Brotherhood of Sleeping Car Porters

Black railway employees were prevented from joining the Canadian Brotherhood of Railway Employees (CBRE), the most powerful railway union at the time. The CBRE’s constitution, drafted in 1908, said that only White people could be members.

In April 1917, Black porters based in Winnipeg — John A. Robinson, J.W. Barber, B.F. Jones and P. White — formed the Order of Sleeping Car Porters (OSCP), the first black railway union in North America. Within two years, the OSCP had negotiated contracts for sleeping car porters on the Canadian Northern Railway and the Grand Trunk Railway. In 1919, the union joined the CBRE, which agreed to remove the “Whites-only” clause from its constitution. However, Black members were given segregated membership for lower-paid positions. Four Black locals of the CBRE were established.

In August 1925, the Brotherhood of Sleeping Car Porters was established by Black railway workers in the United States. This labour union was led by Asa Philip Randolph and Milton P. Webster and sought fair and equal treatment for Black workers on the rails.

By 1939, the Canadian porters were given membership in the Brotherhood of Sleeping Car Porters — an American union. The Canadian chapter worked alongside its American counterpart to fight against racism and the various challenges that Black porters faced on the job. Over the next few years, porters across Canada organized in secret so that they wouldn’t lose their jobs. In 1942, Canadian porters formed BSCP divisions in Montreal, Toronto and Winnipeg and later in Calgary, Edmonton and Vancouver. Porters voted to unionize; however, a collective bargaining agreement was not signed with the CPR until May 1945.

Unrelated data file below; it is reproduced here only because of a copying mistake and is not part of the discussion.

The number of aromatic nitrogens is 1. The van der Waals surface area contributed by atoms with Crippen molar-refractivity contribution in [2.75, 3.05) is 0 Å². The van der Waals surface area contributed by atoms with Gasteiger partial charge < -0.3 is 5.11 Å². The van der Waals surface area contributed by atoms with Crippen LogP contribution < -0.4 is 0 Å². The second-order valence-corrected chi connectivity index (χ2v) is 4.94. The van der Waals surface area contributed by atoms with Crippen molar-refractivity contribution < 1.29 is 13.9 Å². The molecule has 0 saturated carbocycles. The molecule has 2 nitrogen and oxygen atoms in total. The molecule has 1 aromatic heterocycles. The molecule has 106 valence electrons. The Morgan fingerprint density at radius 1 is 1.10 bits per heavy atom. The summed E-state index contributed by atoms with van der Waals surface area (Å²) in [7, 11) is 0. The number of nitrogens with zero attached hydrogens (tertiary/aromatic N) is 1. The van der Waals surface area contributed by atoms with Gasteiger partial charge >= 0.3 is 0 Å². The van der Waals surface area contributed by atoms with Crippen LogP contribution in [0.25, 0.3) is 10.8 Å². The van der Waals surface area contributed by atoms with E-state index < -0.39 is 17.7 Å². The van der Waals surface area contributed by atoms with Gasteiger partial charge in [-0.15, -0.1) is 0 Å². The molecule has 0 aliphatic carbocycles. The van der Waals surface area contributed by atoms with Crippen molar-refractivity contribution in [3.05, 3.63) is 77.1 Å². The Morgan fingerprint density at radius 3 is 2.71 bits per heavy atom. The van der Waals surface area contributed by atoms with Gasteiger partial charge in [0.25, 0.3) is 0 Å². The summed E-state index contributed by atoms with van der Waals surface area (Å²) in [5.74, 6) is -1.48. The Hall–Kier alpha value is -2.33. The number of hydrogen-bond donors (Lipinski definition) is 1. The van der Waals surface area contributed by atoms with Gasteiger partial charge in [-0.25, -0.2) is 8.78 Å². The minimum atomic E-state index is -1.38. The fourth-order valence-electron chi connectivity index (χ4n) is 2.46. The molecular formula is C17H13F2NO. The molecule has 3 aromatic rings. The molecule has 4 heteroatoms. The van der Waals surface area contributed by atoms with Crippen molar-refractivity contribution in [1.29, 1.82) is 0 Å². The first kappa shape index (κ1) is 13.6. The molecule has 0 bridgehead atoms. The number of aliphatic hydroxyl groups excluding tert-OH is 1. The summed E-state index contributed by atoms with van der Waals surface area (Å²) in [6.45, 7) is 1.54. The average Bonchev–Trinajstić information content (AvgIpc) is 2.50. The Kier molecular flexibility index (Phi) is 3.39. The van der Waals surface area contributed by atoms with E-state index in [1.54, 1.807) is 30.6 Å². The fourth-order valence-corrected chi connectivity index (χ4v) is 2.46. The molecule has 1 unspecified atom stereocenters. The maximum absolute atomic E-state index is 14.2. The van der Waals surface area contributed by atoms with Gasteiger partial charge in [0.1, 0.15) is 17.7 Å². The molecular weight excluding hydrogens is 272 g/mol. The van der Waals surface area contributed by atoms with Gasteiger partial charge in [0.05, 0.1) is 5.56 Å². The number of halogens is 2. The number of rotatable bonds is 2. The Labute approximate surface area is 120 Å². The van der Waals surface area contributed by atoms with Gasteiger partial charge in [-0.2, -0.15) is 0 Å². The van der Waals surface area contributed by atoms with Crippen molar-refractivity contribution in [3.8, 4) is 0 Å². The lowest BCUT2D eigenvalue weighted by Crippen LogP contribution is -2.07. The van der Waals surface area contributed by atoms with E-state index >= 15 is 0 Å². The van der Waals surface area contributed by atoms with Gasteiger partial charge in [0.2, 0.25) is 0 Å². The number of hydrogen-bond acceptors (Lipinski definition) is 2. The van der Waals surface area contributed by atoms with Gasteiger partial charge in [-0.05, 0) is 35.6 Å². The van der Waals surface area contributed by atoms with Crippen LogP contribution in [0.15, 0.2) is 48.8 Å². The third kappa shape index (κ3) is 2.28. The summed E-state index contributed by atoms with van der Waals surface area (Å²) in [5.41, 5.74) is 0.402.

(Left to right) Shirley Jackson, Pete Stevens, Porter Instructor Harry Gairey and Jimmy Downes (courtesy Daniel G. Hill Collection/Library and Archives Canada).
Four members of the Brotherhood of Sleeping Car Porters, Canadian Pacific Railroad Division, posed standing: Frank Collins, Joe(?) Hudson, L.M. Alexander, and Sam Lewis, circa 1943. Collins became President of the Vancouver Division of the Union, as well as the BC branch of the Canadian League for the Advancement of Coloured People (courtesy Library of Congress/90715591).
Stanley G. Grizzle was the first Black Canadian citizenship judge. For 20 years before that, Grizzle worked as a porter. In that time, he also advocated and negotiated better working conditions for porters and was elected president of the Toronto CPR division of the BSCP in 1946. His memoir, My Name’s Not George: The Story of the Brotherhood of Sleeping Car Porters in Canada, Personal Reminiscences of Stanley G. Grizzle, was published in 1998.

Some of the changes and benefits that were made as a result of the new collective agreement included monthly salary increases, one week’s paid vacation and overtime pay. As well, porters gained the right to put up plaques in sleeping cars that clearly stated their name. The union also helped negotiate for better working and sleeping conditions while on the job, and fairer and more transparent disciplinary measures.